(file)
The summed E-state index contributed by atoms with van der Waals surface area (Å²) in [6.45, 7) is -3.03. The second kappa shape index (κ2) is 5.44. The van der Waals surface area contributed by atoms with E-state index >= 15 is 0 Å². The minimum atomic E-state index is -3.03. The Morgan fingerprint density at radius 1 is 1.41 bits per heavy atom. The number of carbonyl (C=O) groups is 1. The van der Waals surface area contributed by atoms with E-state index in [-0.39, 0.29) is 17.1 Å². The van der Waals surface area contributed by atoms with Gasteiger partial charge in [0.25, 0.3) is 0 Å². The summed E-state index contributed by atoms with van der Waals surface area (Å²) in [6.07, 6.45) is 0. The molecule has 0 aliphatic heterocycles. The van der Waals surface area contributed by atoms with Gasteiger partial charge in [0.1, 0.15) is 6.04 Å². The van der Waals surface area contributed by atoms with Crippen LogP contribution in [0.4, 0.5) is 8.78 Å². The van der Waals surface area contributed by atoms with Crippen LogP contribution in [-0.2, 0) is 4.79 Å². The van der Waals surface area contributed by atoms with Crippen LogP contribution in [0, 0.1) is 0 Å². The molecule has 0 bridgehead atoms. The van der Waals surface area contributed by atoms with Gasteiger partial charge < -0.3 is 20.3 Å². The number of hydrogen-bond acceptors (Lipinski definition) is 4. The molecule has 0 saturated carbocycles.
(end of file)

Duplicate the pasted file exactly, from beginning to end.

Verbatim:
The summed E-state index contributed by atoms with van der Waals surface area (Å²) in [6.45, 7) is -3.03. The second kappa shape index (κ2) is 5.44. The van der Waals surface area contributed by atoms with E-state index >= 15 is 0 Å². The minimum atomic E-state index is -3.03. The Morgan fingerprint density at radius 1 is 1.41 bits per heavy atom. The number of carbonyl (C=O) groups is 1. The van der Waals surface area contributed by atoms with E-state index in [-0.39, 0.29) is 17.1 Å². The van der Waals surface area contributed by atoms with Gasteiger partial charge in [0.25, 0.3) is 0 Å². The summed E-state index contributed by atoms with van der Waals surface area (Å²) in [6.07, 6.45) is 0. The molecule has 0 aliphatic heterocycles. The van der Waals surface area contributed by atoms with Gasteiger partial charge in [0.1, 0.15) is 6.04 Å². The van der Waals surface area contributed by atoms with Crippen LogP contribution in [0.4, 0.5) is 8.78 Å². The van der Waals surface area contributed by atoms with Crippen LogP contribution in [-0.2, 0) is 4.79 Å². The van der Waals surface area contributed by atoms with Crippen LogP contribution in [0, 0.1) is 0 Å². The molecule has 0 bridgehead atoms. The van der Waals surface area contributed by atoms with Gasteiger partial charge < -0.3 is 20.3 Å². The number of hydrogen-bond acceptors (Lipinski definition) is 4. The molecule has 0 saturated carbocycles.